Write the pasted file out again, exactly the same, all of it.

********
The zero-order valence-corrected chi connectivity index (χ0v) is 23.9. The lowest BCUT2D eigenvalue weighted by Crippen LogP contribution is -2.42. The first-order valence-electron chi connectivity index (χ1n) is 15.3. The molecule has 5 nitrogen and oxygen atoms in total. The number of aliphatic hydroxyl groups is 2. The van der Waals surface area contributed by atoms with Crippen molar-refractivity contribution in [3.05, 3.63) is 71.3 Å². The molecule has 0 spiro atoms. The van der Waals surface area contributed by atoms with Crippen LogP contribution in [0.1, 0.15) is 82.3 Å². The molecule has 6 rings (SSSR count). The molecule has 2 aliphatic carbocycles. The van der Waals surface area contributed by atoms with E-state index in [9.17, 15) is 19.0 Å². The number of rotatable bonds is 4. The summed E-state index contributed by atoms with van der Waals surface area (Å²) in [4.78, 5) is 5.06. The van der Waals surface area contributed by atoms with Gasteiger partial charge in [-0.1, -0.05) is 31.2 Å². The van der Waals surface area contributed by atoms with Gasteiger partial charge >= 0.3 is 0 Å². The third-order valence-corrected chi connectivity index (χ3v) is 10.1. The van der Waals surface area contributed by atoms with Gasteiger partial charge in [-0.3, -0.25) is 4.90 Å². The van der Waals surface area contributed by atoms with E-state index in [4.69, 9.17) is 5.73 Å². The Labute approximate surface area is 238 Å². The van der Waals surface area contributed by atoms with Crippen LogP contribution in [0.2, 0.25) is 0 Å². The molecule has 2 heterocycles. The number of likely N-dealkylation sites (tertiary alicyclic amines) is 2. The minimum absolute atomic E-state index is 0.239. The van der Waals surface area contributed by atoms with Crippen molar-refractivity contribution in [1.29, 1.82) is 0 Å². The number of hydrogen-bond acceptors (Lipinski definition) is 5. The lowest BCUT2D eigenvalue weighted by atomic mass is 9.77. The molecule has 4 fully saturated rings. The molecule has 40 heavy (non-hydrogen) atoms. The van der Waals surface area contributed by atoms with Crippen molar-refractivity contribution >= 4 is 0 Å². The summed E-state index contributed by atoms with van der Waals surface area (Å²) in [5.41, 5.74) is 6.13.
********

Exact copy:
The zero-order valence-corrected chi connectivity index (χ0v) is 23.9. The lowest BCUT2D eigenvalue weighted by Crippen LogP contribution is -2.42. The first-order valence-electron chi connectivity index (χ1n) is 15.3. The molecule has 5 nitrogen and oxygen atoms in total. The number of aliphatic hydroxyl groups is 2. The van der Waals surface area contributed by atoms with Crippen molar-refractivity contribution in [3.05, 3.63) is 71.3 Å². The molecule has 0 spiro atoms. The van der Waals surface area contributed by atoms with Crippen LogP contribution in [0.1, 0.15) is 82.3 Å². The molecule has 6 rings (SSSR count). The molecule has 2 aliphatic carbocycles. The van der Waals surface area contributed by atoms with E-state index in [9.17, 15) is 19.0 Å². The number of rotatable bonds is 4. The summed E-state index contributed by atoms with van der Waals surface area (Å²) in [4.78, 5) is 5.06. The van der Waals surface area contributed by atoms with Gasteiger partial charge in [-0.1, -0.05) is 31.2 Å². The van der Waals surface area contributed by atoms with Gasteiger partial charge >= 0.3 is 0 Å². The third-order valence-corrected chi connectivity index (χ3v) is 10.1. The van der Waals surface area contributed by atoms with Gasteiger partial charge in [-0.3, -0.25) is 4.90 Å². The van der Waals surface area contributed by atoms with E-state index in [4.69, 9.17) is 5.73 Å². The Labute approximate surface area is 238 Å². The van der Waals surface area contributed by atoms with Crippen LogP contribution in [0.2, 0.25) is 0 Å². The molecule has 2 heterocycles. The number of likely N-dealkylation sites (tertiary alicyclic amines) is 2. The minimum absolute atomic E-state index is 0.239. The van der Waals surface area contributed by atoms with Crippen molar-refractivity contribution in [1.29, 1.82) is 0 Å². The number of hydrogen-bond acceptors (Lipinski definition) is 5. The lowest BCUT2D eigenvalue weighted by atomic mass is 9.77. The molecule has 4 fully saturated rings. The molecule has 40 heavy (non-hydrogen) atoms. The van der Waals surface area contributed by atoms with Crippen molar-refractivity contribution >= 4 is 0 Å². The summed E-state index contributed by atoms with van der Waals surface area (Å²) in [5.41, 5.74) is 6.13.